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MKSAP 19 "Quiz Me!" Question: Answer and Critique

Answer

E: No contraindications exist

Educational Objective

Identify appropriate vaccines for patients with HIV infection.

Critique

This patient has no contraindications to routinely administered vaccines (Option E). Live vaccines, including varicella, varicella-zoster, measles-mumps-rubella, and influenza are not recommended for patients who are severely immunocompromised. Contraindications to live vaccines include persons with HIV with CD4 cell count ≤200/µL; pregnancy or probable pregnancy within 4 weeks; immunosuppressant therapy, including high-dose glucocorticoids; leukemia, lymphoma, or other bone marrow and lymphatic system malignancies; cellular immunodeficiency; solid organ transplant recipient; and recent hematopoietic stem cell transplantation.

The live-attenuated influenza vaccine is contraindicated in patients with HIV infection regardless of CD4 cell count, but the inactivated vaccine can be given (Option B). Numerous other immunizations are recommended for all persons with HIV, including COVID-19, 13-valent pneumococcal conjugate, and 23-valent pneumococcal polysaccharide vaccines. Patients who are not already immune or infected with hepatitis B virus should receive the hepatitis B vaccine series. Tetanus-diphtheria-pertussis, hepatitis A, and human papillomavirus (HPV) vaccinations are indicated as for the general population (Option A). The Advisory Committee on Immunization Practices (ACIP) has expanded the age indications for HPV vaccination to 45 years, recommending that the decision to vaccinate between ages 26 and 45 years be determined through shared decision making with patients. The ACIP recommends that all persons with HIV infection be vaccinated for meningococcal disease with the quadrivalent meningococcal vaccine, including boosters every 5 years.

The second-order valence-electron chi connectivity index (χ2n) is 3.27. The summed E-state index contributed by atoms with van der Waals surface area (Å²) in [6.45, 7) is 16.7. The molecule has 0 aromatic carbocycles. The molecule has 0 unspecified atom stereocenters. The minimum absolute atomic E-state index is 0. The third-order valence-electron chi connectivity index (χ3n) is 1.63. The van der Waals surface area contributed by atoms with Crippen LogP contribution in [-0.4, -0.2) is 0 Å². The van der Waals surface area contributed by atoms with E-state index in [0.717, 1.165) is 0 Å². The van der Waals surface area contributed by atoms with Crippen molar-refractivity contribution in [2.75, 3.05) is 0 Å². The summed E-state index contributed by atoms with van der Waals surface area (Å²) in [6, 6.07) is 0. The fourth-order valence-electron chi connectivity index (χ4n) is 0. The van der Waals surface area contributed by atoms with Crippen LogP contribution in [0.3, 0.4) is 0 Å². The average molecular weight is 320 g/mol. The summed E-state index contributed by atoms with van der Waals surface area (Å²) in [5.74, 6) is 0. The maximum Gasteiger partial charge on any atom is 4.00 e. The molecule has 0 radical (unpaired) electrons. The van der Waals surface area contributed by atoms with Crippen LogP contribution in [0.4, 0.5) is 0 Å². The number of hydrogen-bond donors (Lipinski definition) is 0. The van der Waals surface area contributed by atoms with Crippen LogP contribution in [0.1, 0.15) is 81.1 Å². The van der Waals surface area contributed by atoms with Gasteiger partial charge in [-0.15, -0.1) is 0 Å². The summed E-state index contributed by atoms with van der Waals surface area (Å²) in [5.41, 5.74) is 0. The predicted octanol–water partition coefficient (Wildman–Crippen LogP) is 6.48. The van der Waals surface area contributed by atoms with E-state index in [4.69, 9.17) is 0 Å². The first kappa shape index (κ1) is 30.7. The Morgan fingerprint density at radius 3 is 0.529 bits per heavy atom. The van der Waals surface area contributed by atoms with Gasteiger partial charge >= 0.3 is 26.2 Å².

For prevention of varicella-zoster, live-attenuated and recombinant vaccines are available; the inactivated recombinant vaccine is preferred and recommended for patients aged 50 years and older, even if the patient previously received the live varicella-zoster vaccine. For patients without immunity, selected live vaccines such as the measles-mumps-rubella and varicella vaccines can be given to patients with HIV infection as long as the CD4 cell count is greater than 200/µL (Option C, D).

Key Points

  • Selected live vaccines, including the varicella and measles-mumps-rubella vaccines, are safe to administer to nonimmune persons with HIV infection whose CD4 cell count has consistently been greater than 200/µL.
  • The live influenza vaccine is contraindicated in immunocompromised patients and those with HIV regardless of CD4 cell count.

Bibliogrpahy

Panel on Opportunistic Infections in HIV-Infected Adults and Adolescents. Guidelines for the prevention and treatment of opportunistic infections in HIV-infected adults and adolescents: recommendations from the Centers for Disease Control and Prevention, the National Institutes of Health, and the HIV Medicine Association of the Infectious Diseases Society of America. Updated April 17, 2020. Available at https://aidsinfo.nih.gov/guidelines/html/4/adult-and-adolescent-opportunistic-infection/0.

Back to the March 2022 issue of ACP IMpact